The gastrointestinal tract is a vital organ that converts our diet into useful digestible nutrients, contributes to the maintenance of water balance and protects our body from pathogenic microorganisms that are present within the lumen of the gut, along with large numbers of beneficial bacteria. In order for the gut to carry out its essential functions, it contains exquisitely specialised cells, including epithelial cells, immune cells, nerve cells and muscle cells. Intestinal epithelial cells are tightly connected to each other to form a sophisticated gatekeeping system that allows the selective transport of nutrients and water but keeps away harmful toxins or pathogenic bacteria. Immune cells constantly monitor the lumen and the wall of the gut and respond in case the essential intestinal barrier is breached. Finally, complex networks of nerve cells within the gut wall are responsible for generating intestinal movements that are essential for proper digestive function by activating the musculature of the gut wall. Since the intestinal epithelium is constantly exposed to harmful substances and pathogenic microorganisms, it is quite vulnerable and is often damaged. Normally this does not have detrimental consequences for an organism since all cells of the intestinal epithelium are continuously replenished by stem cells that are dedicated to producing constantly fresh epithelial cells. Although the continuous regeneration of the intestinal epithelium is essential for maintaining it in good working order, other cell types play a major role in keeping them healthy. In particular, glial cells, which normally accompany and support nerve cells in all parts of the nervous system, are also found in the vicinity of intestinal epithelial cells and release substances that are essential for maintaining the intestinal epithelial barrier; if these enteric glial cells are eliminated in experimental conditions, the barrier breaks down and animals die from acute inflammation of the small intestine. In addition, several studies have suggested that the inflammation that accompanies common gut diseases, such as Crohns disease or ulcerative colitis, may also involve the abnormal interaction of glial cells with intestinal epithelial cells and immune cells. These observations support the idea that despite their specialised functions, the different cell types that make up the gut wall (and indeed any organ) need to work in concert in order to support its physiological roles. Despite the important roles of the intestinal glial cells in supporting the critical functions of the nerve cells and the epithelium of the gut, very little is known about their biology in healthy individuals and in disease situations. In this proposal we will aim at filling this knowledge gap by building on some of our own recent observations. In particular, we will identify and characterise the properties of the gliogenic stem cells which generate new glial cells throughout life. We will also identify conditions and signals that modulate the behaviour of intestinal glial cells. Finally, we plan to characterise molecules which are located within the nucleus and are important for these cells to maintain their properties and continue to generate new glial cells throughout adult life. Normal digestive function depends on the fine balance between the loss of old and the production of new cells in the different gut tissues and the optimal cross talk between the different cell types. Breakdown of such an equilibrium results in uncontrolled growth of cells (cancer), severe inflammation of the gut wall (inflammatory bowel disease-IBD) or inability of the gut wall to protect the internal environment of an organisms from toxic substances or pathogenic bacteria. Understanding how local glial cells contribute to the integrity and normal function of gut tissues, we can ultimately use these cells as a means to alter the course of common debilitating gastrointestinal disorders.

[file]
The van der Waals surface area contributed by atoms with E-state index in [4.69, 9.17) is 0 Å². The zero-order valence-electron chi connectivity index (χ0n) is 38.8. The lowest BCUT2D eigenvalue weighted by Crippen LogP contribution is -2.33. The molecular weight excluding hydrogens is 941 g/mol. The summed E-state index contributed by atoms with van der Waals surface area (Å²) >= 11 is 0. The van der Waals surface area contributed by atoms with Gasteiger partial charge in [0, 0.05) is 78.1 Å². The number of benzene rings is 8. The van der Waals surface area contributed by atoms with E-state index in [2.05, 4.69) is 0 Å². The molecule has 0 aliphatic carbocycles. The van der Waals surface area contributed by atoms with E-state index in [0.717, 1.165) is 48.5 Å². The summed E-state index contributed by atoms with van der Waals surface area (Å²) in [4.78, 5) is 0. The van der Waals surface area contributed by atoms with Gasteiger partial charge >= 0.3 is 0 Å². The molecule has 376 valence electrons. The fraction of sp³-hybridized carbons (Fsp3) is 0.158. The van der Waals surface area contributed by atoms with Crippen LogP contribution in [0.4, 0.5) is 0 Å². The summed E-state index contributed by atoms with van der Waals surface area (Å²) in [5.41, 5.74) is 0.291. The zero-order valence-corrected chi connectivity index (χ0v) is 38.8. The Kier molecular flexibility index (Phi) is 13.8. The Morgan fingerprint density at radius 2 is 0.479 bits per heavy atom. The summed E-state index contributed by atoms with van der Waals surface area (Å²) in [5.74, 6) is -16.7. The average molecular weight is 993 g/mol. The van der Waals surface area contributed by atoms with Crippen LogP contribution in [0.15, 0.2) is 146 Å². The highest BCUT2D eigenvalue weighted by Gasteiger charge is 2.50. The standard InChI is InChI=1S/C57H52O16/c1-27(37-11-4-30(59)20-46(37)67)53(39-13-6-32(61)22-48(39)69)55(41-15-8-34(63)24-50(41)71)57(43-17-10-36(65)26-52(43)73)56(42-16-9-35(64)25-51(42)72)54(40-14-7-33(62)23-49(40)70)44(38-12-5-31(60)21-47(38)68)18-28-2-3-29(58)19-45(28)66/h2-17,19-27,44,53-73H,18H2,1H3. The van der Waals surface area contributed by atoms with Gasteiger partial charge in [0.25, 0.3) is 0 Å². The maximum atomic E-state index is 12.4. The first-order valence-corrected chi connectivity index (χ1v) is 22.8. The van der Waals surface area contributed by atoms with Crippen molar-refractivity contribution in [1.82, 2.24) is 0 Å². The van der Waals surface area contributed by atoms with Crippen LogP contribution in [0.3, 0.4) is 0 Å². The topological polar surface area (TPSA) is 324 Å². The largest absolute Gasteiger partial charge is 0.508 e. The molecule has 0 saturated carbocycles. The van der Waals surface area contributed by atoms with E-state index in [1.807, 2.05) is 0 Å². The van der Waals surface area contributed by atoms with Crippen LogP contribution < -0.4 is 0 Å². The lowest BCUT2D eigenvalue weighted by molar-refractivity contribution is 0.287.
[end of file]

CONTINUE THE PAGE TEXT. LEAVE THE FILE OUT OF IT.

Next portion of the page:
Grant